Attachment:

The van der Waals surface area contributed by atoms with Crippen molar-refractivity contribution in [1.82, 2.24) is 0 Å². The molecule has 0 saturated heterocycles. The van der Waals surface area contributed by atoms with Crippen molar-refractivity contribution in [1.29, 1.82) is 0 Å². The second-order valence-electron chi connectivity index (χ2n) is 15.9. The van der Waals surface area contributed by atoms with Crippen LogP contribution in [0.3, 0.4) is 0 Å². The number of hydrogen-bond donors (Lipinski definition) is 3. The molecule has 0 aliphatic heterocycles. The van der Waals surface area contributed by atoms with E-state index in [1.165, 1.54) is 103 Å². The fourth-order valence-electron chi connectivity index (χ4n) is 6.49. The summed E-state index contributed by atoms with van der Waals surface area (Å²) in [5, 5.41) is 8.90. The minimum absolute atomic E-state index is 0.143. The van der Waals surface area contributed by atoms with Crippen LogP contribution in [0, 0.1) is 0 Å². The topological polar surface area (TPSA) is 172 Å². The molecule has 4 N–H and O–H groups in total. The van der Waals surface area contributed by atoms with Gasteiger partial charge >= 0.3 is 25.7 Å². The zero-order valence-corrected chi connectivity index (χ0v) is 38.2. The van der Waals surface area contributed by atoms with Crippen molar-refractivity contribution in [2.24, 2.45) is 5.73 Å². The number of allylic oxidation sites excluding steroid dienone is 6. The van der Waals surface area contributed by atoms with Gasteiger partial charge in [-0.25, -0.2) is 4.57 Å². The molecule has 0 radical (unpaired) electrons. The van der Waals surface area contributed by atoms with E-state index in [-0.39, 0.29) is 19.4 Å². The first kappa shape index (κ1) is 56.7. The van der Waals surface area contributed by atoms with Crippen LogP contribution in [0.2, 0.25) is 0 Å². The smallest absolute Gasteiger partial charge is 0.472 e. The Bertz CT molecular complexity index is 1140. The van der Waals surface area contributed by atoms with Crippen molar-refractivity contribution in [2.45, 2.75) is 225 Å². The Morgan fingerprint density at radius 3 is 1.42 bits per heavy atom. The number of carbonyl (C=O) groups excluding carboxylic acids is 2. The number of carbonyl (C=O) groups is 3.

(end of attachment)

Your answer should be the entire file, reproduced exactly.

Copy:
The van der Waals surface area contributed by atoms with Crippen molar-refractivity contribution in [1.82, 2.24) is 0 Å². The molecule has 0 saturated heterocycles. The van der Waals surface area contributed by atoms with Crippen molar-refractivity contribution in [1.29, 1.82) is 0 Å². The second-order valence-electron chi connectivity index (χ2n) is 15.9. The van der Waals surface area contributed by atoms with Crippen LogP contribution in [0.3, 0.4) is 0 Å². The number of hydrogen-bond donors (Lipinski definition) is 3. The molecule has 0 aliphatic heterocycles. The van der Waals surface area contributed by atoms with E-state index in [1.165, 1.54) is 103 Å². The fourth-order valence-electron chi connectivity index (χ4n) is 6.49. The summed E-state index contributed by atoms with van der Waals surface area (Å²) in [5, 5.41) is 8.90. The minimum absolute atomic E-state index is 0.143. The van der Waals surface area contributed by atoms with Crippen LogP contribution in [0, 0.1) is 0 Å². The topological polar surface area (TPSA) is 172 Å². The molecule has 4 N–H and O–H groups in total. The van der Waals surface area contributed by atoms with Gasteiger partial charge >= 0.3 is 25.7 Å². The zero-order valence-corrected chi connectivity index (χ0v) is 38.2. The van der Waals surface area contributed by atoms with Crippen molar-refractivity contribution in [2.24, 2.45) is 5.73 Å². The number of allylic oxidation sites excluding steroid dienone is 6. The van der Waals surface area contributed by atoms with Gasteiger partial charge in [-0.25, -0.2) is 4.57 Å². The molecule has 0 radical (unpaired) electrons. The van der Waals surface area contributed by atoms with E-state index in [-0.39, 0.29) is 19.4 Å². The first kappa shape index (κ1) is 56.7. The van der Waals surface area contributed by atoms with Crippen LogP contribution in [0.2, 0.25) is 0 Å². The smallest absolute Gasteiger partial charge is 0.472 e. The Bertz CT molecular complexity index is 1140. The van der Waals surface area contributed by atoms with Crippen molar-refractivity contribution in [2.45, 2.75) is 225 Å². The Morgan fingerprint density at radius 3 is 1.42 bits per heavy atom. The number of carbonyl (C=O) groups excluding carboxylic acids is 2. The number of carbonyl (C=O) groups is 3.